Gender and Community Based Rehabilitation (CBR) Presented by: Lynette Injette Ochola LCD East and North African Region
What is CBR? Emphasis on improving the lives of Persons With Disabilities (PWD’s) It is a way forward for ingraining PWD’s into the development of their communities and themselves. CBR seeks to ensure that PWD’s have equal access to rehabilitation and other services and opportunities – health, education and income (WHO definition)
Gender Mainstreaming • Mainstreaming a gender perspective is the process of assessing the implications for women and men of any planned action, including legislation, policies or programmes in any area and at all levels • It is a strategy for making concerns and experiences of women as well as men an integral part of the design, implementation, monitoring and evaluation of policies and programmes in all political, economic and societal spheres, so that women and men benefit equally and inequality is not perpetuated • The ultimate goal of mainstreaming is to achieve gender equality! • GENDER IS NOT EQUAL TO WOMEN!
Why Gender and CBR? Women and Girls who are disabled face double disadvantage: “Double Discrimination” and face further obstacles from accessing equal opportunity: education, health care, employment/income generating activities Why? Poverty Cultural challenges and strict religious norms in certain societies (Women’s role in the household, stigma of being disabled etc)
The effect of HIV/AIDS and Malaria which has a disproportionately higher prevalence rate on women and girls Social factors: domestic abuse, early pregnancies, rape, high rates of maternal mortality, Female Genital Mutilation In general, some disabilities are found significantly more often in girls and women (e.g., blindness, multiple sclerosis, osteoporosis) (World Bank)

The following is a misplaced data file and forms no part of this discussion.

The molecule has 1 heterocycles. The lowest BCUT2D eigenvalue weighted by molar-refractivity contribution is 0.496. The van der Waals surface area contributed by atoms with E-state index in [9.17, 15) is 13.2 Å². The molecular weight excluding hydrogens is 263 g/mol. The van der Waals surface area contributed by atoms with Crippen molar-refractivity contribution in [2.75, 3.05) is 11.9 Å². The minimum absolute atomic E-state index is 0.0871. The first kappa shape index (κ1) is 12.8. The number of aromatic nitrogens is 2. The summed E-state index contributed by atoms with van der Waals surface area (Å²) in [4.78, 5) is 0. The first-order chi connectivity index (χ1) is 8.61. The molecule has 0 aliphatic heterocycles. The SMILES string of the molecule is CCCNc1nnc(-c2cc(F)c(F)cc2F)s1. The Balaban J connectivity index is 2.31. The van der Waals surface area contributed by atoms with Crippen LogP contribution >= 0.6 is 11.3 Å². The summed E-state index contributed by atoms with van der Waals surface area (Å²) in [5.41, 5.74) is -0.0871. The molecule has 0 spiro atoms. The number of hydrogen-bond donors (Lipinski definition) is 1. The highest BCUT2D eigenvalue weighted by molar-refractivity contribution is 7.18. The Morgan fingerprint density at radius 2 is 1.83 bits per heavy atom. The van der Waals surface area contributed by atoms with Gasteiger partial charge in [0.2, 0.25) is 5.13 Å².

The importance of streamlining Gender and CBR Women/girls constitute a dynamic force of any given society. Given the opportunity and recognition they can go a long way in contributing to sustainable development, improving quality of life for themselves and their peers/communities Most successful Micro-credit schemes are operationalized by women (such as Merry Go rounds): issues of trust, commitment and responsibility Enforcing basic human rights
Women have played the most active part in the fight against Malaria in sub-saharan Africa with their role in Ante-Natal clinics. The same can be said with HIV/AIDS prevention/awareness initiatives.
International documents such as the ILO, WHO, UNSECO draft “Guidelines” on CBR do not give any specific focus on Gender and CBR issues. The document gives no articulate direction on “HOW?” to carry out CBR with an emphasis on placing attention to Women and Girls. For example women and girls, especially those with disability face very different health/medical challenges than males that require different approaches to address.